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Not recommended under 13; parental guidance recommended 13-15 due to disturbing scenes and themes, and coarse language.
This topic contains:
|Children under 13||Not recommended due to disturbing scenes, and themes and coarse language|
|Children 13 to 15||Parental guidance recommended due to disturbing scenes and themes|
|Children 15 and over||OK for this age group|
This section contains details about the movie, including its classification by the Australian Government Classification Board and the associated consumer advice lines. Other classification advice (OC) is provided where the Australian film classification is not available.
|Name of movie:||X + Y|
|Consumer advice lines:||Mature themes and coarse language|
This review of the movie contains the following information:
Nine-year-old Nathan Ellis (Edward Baker-Close) is assessed as being on the Autism Spectrum. He is sensitive, detached and a maths prodigy, fixated on complex mathematical patterns. Nathan avoids touch and finds it challenging to interact socially. The only person that he connects with is his father Michael (Martin McCann) and when Nathan witnesses his father’s death in a car accident, he is traumatised and becomes more introverted.
Nathan is bought up by his devoted, but at times exasperated, mother Julie (Sally Hawkins). Realising she is not able to help Nathan to develop his mathematical mind, Julie takes Nathan out of primary school and enlists him in the local high school where he is befriended by maths teacher Mr Humphreys (Rafe Spall).
Several years later we find Nathan (Asa Butterfield), now 15, competing to gain a position on the UK team for the International Mathematics Olympiad. Nathan wins his place and manages to form a somewhat awkward relationship with several other competitors including Isaac (Alex Lawther), Rebecca (Alexa Davies) and Luke (Jake Davies).
The UK team travel to Taiwan to take part in an international maths camp and here Nathan strikes up an unexpected friendship with Chinese competitor Zhang Mei (Jo Yang), who is able to entice Nathan out of his protective shell.
Children and adolescents may react adversely at different ages to themes of crime, suicide, drug and alcohol dependence, death, serious illness, family breakdown, death or separation from a parent, animal distress or cruelty to animals, children as victims, natural disasters and racism. Occasionally reviews may also signal themes that some parents may simply wish to know about.
Autism spectrum disorder; death of a parent; Multiple Sclerosis
Research shows that children are at risk of learning that violence is an acceptable means of conflict resolution when violence is glamourised, performed by an attractive hero, successful, has few real life consequences, is set in a comic context and / or is mostly perpetrated by male characters with female victims, or by one race against another.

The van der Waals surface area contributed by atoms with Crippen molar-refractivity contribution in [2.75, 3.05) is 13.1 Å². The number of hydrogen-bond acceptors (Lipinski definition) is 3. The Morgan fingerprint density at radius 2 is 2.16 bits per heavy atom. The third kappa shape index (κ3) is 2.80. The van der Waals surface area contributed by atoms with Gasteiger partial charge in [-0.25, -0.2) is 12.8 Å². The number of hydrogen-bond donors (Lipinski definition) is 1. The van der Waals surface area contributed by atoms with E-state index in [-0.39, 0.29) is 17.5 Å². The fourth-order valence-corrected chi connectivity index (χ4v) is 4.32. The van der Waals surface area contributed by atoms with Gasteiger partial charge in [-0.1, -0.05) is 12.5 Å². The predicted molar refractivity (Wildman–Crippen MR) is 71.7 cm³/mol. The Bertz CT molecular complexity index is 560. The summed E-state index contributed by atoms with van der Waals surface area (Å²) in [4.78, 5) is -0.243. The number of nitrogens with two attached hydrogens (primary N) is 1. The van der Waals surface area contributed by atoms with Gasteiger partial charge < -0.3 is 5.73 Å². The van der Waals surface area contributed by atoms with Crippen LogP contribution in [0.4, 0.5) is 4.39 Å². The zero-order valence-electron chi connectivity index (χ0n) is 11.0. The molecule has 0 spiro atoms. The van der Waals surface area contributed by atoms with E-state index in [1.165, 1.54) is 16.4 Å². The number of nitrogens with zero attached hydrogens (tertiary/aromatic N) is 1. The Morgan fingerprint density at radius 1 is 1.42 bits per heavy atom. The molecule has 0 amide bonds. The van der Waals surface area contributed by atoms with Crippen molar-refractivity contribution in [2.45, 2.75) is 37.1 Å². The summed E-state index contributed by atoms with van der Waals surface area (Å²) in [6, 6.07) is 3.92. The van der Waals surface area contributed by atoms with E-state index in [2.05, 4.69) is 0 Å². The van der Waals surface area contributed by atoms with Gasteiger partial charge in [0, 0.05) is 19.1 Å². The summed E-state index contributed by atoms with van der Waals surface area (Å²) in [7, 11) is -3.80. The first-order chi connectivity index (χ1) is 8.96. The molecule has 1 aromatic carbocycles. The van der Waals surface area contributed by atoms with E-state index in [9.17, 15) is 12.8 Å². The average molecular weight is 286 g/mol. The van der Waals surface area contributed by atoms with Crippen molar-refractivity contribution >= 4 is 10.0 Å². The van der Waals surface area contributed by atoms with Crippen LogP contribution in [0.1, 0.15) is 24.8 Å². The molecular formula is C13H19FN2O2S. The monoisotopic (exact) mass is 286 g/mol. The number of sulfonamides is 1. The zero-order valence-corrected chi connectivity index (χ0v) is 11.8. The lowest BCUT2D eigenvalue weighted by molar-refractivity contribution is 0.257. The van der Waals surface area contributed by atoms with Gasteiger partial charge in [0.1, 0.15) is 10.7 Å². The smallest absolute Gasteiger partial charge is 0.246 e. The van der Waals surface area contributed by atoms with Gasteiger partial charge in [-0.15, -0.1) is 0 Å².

Repeated exposure to violent content can reinforce the message that violence is an acceptable means of conflict resolution. Repeated exposure also increases the risks that children will become desensitised to the use of violence in real life or develop an exaggerated view about the prevalence and likelihood of violence in their own world.
The film contains a fatal car crash, self-harm, and verbal violence. Examples include:
Children under five are most likely to be frightened by scary visual images, such as monsters, physical transformations.
In addition to the above-mentioned violent scenes, there are some scenes in this movie that could scare or disturb children under the age of five, including the following:
Children aged five to eight will also be frightened by scary visual images and will also be disturbed by depictions of the death of a parent, a child abandoned or separated from parents, children or animals being hurt or threatened and / or natural disasters.
Children aged eight to thirteen are most likely to be frightened by realistic threats and dangers, violence or threat of violence and / or stories in which children are hurt or threatened.
Children in this age group are also likely to be disturbed by some of the above-mentioned scenes
Children over the age of thirteen are most likely to be frightened by realistic physical harm or threats, molestation or sexual assault and / or threats from aliens or the occult.
Younger children in this age group may also be disturbed by some of the above-mentioned scenes
None of concern
The film contains some low-level sexual references and innuendo. Examples include:
The film contains some sexual activity. Examples include:
There is some use of substances in this movie, including:
The film contains some coarse language and name calling scattered throughout. Examples include:
X + Y, a drama about a schoolboy maths prodigy with Autism, was inspired by the 2007 documentary Beautiful Young Minds. It is best suited to adolescents and adults. There are disturbing scenes and themes, and coarse language, which make it unsuitable for children under 13. Themes include the death of a parent in a car crash, Autism Spectrum Disorder, self-harm and Multiple Sclerosis. Parental guidance is recommended for the 13-15 age group.
The main messages from this movie are:
Parents may wish to talk to their children about the social and behavioural difficulties faced by young people on the Autism Spectrum.
Tip: Leave out the first A, An or The
Selecting an age will provide a list of movies with content suitable for this age group. Children may also enjoy movies selected via a lower age.
Content is age appropriate for children this age
Some content may not be appropriate for children this age. Parental guidance recommended
Content is not age appropriate for children this age
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